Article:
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Evan's General Assembly capstone project; predicting Metacritic scores and box office revenue.

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By Evan Jacobs

No Fate But What We Make

There is an ongoing, pernicious problem in the world: people have to wait for a movie to come out to know how good it is.

This is completely unacceptable.

Sure, we can wait for reviews to come in, or, better yet, wait for aggregates of reviews to come in on sites such as Metacritic or Rotten Tomatoes, but wouldn't it be great to know that the upcoming superhero movie will disappoint you before you waste time getting excited for the trailers?

Movies are not black boxes (except for The Black Box (2005) and Black Box (2012)). They're produced by people who have produced other movies, written by people who have written other movies, performed in by people who have performed in other movies, and directed by people who have directed other movies. Given that people who work in movies tend to be consistent in their quality of output (see: Michael Bay), we should be able to predict qualities of a movie with only the knowledge of how past movies have performed.

It's easy enough to say that the new Jared Leto Joker movie will be awful. It will be. Every DC movie has been awful except for one, and Suicide Squad, the only other movie where Jared Leto played the Joker, was truly a crime against humanity. It's easy enough to say that, but can we teach a computer to say it?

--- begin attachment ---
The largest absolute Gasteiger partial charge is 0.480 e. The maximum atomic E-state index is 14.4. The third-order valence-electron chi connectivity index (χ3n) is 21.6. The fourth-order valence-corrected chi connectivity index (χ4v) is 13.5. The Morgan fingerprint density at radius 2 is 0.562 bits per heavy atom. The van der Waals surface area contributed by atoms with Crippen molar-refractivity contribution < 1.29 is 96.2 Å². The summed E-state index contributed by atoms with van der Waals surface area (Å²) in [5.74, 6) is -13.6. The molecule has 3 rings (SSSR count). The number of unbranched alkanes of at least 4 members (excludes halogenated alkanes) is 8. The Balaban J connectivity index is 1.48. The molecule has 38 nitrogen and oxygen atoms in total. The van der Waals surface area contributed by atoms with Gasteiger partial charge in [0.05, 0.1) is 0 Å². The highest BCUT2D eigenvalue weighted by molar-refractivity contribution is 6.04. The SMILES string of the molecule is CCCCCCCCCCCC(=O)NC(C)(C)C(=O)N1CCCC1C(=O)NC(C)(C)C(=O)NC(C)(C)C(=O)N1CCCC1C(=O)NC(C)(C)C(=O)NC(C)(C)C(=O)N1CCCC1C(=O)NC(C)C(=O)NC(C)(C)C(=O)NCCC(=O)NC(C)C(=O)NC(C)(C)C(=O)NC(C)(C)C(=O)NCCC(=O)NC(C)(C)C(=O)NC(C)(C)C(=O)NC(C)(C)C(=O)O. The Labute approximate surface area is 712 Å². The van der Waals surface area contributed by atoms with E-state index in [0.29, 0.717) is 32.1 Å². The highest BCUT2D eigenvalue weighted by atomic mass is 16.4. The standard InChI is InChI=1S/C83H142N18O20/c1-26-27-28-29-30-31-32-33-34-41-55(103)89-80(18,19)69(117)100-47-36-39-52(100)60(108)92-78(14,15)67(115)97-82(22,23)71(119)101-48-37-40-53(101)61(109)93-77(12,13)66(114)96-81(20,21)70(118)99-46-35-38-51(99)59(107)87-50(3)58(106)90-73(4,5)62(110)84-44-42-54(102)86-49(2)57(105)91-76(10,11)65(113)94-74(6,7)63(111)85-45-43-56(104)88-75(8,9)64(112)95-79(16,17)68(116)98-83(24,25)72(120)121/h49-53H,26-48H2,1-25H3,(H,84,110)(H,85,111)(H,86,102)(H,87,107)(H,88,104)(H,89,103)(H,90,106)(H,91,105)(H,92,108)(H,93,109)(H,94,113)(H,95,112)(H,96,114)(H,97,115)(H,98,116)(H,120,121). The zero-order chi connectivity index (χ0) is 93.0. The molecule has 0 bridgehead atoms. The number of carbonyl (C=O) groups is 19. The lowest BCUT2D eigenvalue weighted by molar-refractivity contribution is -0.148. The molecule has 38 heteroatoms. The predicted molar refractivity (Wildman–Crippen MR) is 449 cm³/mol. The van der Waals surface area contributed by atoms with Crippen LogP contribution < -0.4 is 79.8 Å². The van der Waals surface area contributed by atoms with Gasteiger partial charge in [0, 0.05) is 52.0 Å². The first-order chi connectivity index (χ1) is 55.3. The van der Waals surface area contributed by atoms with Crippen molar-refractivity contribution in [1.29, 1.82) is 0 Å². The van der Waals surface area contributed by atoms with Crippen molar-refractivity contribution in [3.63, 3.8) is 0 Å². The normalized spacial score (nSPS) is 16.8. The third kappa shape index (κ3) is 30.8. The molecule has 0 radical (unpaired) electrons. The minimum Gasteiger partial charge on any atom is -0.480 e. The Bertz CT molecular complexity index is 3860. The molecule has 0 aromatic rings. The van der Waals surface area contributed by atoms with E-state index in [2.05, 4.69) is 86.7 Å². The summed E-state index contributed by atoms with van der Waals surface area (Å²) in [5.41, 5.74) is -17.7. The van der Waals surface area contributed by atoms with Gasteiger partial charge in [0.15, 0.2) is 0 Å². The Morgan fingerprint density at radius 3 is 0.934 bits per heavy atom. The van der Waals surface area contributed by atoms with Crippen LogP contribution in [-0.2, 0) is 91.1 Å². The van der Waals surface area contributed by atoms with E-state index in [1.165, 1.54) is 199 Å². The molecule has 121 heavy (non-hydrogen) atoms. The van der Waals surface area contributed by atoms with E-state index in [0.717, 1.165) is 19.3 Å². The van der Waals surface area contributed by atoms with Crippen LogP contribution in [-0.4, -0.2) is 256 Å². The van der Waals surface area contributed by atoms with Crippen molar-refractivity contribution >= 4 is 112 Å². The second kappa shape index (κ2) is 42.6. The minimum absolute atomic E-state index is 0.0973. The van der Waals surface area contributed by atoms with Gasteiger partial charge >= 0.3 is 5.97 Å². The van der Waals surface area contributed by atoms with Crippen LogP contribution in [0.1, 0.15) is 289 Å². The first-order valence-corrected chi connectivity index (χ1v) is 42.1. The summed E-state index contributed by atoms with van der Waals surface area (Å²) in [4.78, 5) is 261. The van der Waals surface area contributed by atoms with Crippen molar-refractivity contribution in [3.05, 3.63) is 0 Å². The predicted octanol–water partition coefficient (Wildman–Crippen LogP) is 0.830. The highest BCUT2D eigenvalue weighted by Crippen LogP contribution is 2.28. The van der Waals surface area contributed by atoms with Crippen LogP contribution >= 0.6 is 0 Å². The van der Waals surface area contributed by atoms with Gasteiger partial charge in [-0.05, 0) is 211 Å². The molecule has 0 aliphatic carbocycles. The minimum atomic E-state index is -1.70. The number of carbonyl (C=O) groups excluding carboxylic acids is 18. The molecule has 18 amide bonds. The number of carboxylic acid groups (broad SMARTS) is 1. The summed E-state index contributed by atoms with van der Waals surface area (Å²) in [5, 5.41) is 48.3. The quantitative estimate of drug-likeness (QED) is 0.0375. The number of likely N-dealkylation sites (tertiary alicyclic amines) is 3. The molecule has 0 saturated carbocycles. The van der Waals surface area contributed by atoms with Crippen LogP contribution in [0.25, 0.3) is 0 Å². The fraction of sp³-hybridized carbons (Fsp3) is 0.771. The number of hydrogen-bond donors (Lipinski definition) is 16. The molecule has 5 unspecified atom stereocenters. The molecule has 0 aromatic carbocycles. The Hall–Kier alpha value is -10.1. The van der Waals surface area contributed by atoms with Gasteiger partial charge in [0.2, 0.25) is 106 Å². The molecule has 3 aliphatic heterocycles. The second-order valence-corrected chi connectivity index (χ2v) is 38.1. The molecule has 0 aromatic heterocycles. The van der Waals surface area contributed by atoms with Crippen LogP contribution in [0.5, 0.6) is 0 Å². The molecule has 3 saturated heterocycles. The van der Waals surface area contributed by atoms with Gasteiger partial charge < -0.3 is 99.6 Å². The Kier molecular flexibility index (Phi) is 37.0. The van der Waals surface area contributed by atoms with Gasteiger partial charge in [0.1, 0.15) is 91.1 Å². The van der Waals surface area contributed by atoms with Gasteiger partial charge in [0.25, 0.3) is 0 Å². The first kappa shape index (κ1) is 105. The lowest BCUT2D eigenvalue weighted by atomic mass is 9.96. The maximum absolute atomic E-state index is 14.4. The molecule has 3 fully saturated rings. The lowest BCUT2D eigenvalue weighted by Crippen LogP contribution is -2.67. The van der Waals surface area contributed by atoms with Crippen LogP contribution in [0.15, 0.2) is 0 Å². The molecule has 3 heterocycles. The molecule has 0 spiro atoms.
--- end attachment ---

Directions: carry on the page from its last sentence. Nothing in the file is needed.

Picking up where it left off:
Some Fellas Collect Stamps

The first step in my capstone project to collect a large database of films was to first try and get a list of every movie I could. I figured that Wikipedia would have as many movies as I would need, and if a movie wasn't on wikipedia, it was also unlikely to be one that provided me with any useful information in regards to Metascore. So, I used a Wikipedia Python package.

It was after this painstaking process that I found a huge list of movies on the site movielens ( However, instead of deciding to give up my life as a data scientist and moving to the woods, I noticed that this list was only updated as of August 2017, so I knew I had more movies from my scrape. Thus, I download the .csv then extracted titles and years from it.

Finally, I used a website that collects data from Metacritic, Rotten Tomatoes, IMDB, and a couple others and allows you to search through it. The API provided the following information:

  • Actors
  • Awards
  • BoxOffice
  • Country
  • DVD
  • Director
  • Genre
  • Language
  • Metascore
  • Plot
  • Poster
  • Production
  • Rated
  • Ratings
  • Released
  • Response
  • Runtime
  • Title
  • Type
  • Website
  • Writer
  • Year
  • imdbID
  • imdbRating
  • imdbVotes

I didn't take "Awards," "DVD," "Plot," or "imdbVotes," because all of those attributes are things you will never have access to before a movie comes out. I kept the rating values to use as my target variable.